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Sotheby’s shuffles staff to boost growth

Sotheby's is laying off some of its staff and moving a portion of them to other jobs as part of a broader overhaul, CNBC has learned.

Two people close to Sotheby's said that several staffers were laid off Thursday and the company may be looking to combine or restructure certain departments.

Sotheby's employees re-hang LS Lowry's painting 'Piccadilly Circus, in London, on March 21, 2014.
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Sotheby's employees re-hang LS Lowry's painting 'Piccadilly Circus, in London, on March 21, 2014.

The auction house, which has added several new board members after a battle with activist hedge fund manager Dan Loeb, declined to comment on the number of layoffs or other specifics. In a statement to CNBC, Sotheby's said:

"As part of a long-range planning process begun earlier this year, Sotheby's has identified areas for growth and additional investment. To capture these opportunities in an ever-evolving business, the company has decided to reallocate staff and resources. Some departments will be expanded and new positions created, while other areas will see modest staff reductions by the end of the year. Our goal is to build on the strong results we have been achieving, continue to increase our ability to compete in the marketplace, and better serve our clients."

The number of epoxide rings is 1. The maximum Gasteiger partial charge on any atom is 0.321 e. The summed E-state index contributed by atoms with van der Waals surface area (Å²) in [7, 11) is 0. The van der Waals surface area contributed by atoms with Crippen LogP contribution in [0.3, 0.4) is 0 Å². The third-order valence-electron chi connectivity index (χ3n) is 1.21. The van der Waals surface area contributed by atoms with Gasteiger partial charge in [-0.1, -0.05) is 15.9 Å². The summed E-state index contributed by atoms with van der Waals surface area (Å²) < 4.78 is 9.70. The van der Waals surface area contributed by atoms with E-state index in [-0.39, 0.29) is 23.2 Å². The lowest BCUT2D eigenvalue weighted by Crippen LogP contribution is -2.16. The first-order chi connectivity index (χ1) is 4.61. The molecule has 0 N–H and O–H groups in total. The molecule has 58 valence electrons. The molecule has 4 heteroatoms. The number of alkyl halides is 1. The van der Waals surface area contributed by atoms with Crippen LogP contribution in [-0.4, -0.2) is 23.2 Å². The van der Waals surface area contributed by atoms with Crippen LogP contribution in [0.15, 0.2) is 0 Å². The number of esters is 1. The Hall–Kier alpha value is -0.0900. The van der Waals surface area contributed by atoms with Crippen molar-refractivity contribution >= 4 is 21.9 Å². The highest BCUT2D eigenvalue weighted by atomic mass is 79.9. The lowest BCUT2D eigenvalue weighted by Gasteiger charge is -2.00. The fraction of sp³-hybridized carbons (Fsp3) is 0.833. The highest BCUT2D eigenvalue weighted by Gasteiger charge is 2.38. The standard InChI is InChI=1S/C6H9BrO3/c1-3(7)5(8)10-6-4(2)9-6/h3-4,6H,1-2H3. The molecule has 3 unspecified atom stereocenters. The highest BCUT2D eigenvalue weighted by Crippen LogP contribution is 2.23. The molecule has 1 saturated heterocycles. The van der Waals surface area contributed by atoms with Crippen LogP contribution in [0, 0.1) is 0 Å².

Read MoreSotheby's 2.0: Back in the online auction game

Sotheby's is lagging behind rival Christie's in digital growth and in post-war and Contemporary art, which are driving the top prices in fine art. On Wednesday, Sotheby's announced that auction sales were up 22 percent in the first half of the year and had 47 percent growth in Asia.

Sotheby's said it led the global market in sales of Impressionist and Modern Art, with $931.5 million in sales. The company this week announced a partnership with eBay to stream auctions online and said online bidders competed for 17 percent of lots in 2013.

—By CNBC's Robert Frank

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